Your medical education at the Carle Illinois College of Medicine is enhanced through our Standardized Patient Program, which gives you hands-on patient care experience in a simulated environment.
Like most standardized patient programs at other medical schools, our standardized patients are trained to simulate medical cases and evaluate student performance. This helps you develop both your practical and interpersonal clinical skills by practicing a range of skills, from taking patient histories and conducting physical examinations, to important communication skills like counseling or delivering bad news.
At Carle Illinois, we’ve taken the standardized patient program further by integrating it throughout the curriculum. As a medical student here, you will first encounter a case in your problem-based learning environment, later meet that “patient” in the simulated clinic setting in your Introduction to Clinical Practice course, and then connect with them once again in a later case. As a result, you not only get more opportunities to practice and refine your skills, you’ll benefit from longitudinal exposure to these cases.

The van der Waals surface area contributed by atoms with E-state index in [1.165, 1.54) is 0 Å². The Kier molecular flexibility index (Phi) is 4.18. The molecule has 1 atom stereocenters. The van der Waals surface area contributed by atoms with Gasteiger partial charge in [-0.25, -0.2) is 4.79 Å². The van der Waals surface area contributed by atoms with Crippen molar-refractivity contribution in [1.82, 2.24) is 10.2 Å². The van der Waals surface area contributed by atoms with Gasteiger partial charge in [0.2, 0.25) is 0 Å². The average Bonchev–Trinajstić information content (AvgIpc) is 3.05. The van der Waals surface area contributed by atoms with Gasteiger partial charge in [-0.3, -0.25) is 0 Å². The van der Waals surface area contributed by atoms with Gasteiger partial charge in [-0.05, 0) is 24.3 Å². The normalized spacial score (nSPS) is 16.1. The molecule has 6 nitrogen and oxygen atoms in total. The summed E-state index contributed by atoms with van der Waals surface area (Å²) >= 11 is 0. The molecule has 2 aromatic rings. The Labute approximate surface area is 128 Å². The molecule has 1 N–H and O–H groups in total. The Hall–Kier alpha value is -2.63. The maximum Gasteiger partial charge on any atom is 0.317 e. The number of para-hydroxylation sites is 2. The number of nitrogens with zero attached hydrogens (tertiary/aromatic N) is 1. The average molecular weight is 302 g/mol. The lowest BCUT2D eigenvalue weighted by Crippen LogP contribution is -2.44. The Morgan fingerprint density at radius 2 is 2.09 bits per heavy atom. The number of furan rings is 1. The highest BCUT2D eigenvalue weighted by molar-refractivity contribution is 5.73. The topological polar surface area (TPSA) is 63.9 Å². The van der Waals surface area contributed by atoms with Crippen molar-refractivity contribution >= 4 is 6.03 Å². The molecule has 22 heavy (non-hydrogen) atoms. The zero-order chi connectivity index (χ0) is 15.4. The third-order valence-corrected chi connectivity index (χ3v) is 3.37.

What is a standardized patient?
A standardized patient is someone who has been hired and trained to simulate a specific patient case. The standardized patient fully embraces the role of the patient, including everything from patient history to expected physical findings. Standardized patients are also able to assess your performance to an extent that is as valuable as faculty feedback.
The Standardized Patient Program takes place at the JUMP Simulation Center, which features:
- 4 outpatient exam rooms
- 2 ICU rooms
- A skills laboratory
- 4 debrief rooms
- A control center for viewing of learner performance
Exam rooms include exam tables, a full complement of outpatient diagnostic equipment, and a computer for documenting. These rooms also have two video cameras for both live and recorded viewing. Recorded videos may be reviewed from personal computers.
You’re not a physician-innovator without being a physician, and that includes being able to be patient-focused.
Dr. Judith L. Rowen, M.D., associate dean for academic affairs